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A Commitment to Reliability in a Time of Uncertainty

A Commitment to Reliability in a Time of Uncertainty
By Dalton Henry
 
For the better part of a century the United States has been known as the breadbasket of the world. Today, that reputation continues ringing as true as ever at a time when it may be needed most.
 
Reliability and certainty go hand in hand. That is why the U.S. export grain industry and the government agencies that protect and promote U.S. agriculture snapped into action when the first COVID-19 “shelter-in-place” orders forced many workers to stay home. Individual businesses developed mitigation plans including more cleaning shifts and personal protective equipment for employees. Workarounds were found to limit staff member contact and to ensure trade could continue to flow, even when items as routine as loading paperwork were being curtailed.
 
It wasn’t just private businesses that took steps to keep wheat exports flowing smoothly. While other countries used bureaucratic delays on regular functions such as permits and inspections to slow down exports, the U.S. Federal Grain Inspection Service (FGIS) issued a public letter stating they would “take all necessary steps” to ensure export inspection services would continue unabated. The Animal and Plant Health Inspection Service (APHIS) issued a similar letter, promising to continue critical inspections and issuance of phytosanitary certificates. Both agencies clearly understand that maintaining U.S. agricultural exports is vital, not just to the U.S. economy, but also to meeting our commitments to our partners around the world.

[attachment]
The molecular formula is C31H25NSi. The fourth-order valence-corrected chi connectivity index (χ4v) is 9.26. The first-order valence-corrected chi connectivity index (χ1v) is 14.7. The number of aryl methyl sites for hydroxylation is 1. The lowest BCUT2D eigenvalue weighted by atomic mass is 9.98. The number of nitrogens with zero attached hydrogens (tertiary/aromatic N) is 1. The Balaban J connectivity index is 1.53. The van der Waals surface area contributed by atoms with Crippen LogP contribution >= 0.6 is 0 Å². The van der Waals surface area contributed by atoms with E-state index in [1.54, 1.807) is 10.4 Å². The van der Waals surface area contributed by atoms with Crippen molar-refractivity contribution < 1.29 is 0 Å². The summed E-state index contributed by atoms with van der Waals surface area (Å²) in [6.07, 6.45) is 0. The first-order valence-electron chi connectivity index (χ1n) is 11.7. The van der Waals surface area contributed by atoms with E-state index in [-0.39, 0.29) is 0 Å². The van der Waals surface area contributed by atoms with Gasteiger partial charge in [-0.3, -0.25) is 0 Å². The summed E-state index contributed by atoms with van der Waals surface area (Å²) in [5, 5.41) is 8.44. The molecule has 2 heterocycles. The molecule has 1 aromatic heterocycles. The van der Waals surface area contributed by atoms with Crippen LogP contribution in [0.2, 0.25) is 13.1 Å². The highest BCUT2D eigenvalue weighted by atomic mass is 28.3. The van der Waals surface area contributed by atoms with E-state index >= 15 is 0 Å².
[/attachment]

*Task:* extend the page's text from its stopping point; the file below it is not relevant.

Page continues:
USDA wasn’t the only federal agency to recognize that U.S. farmers need to stay on the job. The Department of Homeland Security is responsible for providing federal guidance in national emergencies, especially concerning critical industries. In less than a month, they have expanded the guidance defining “essential” workers and should, therefore, stay on the job in the event of “stay-at-home” or “shelter-in-place” orders to include the entire grain supply chain. That guidance includes workers in transportation, inspections, production, input suppliers and even business providing repair services. Keeping those businesses running, keeps U.S. farms running, and helps give our overseas customers peace of mind.
 
 
 
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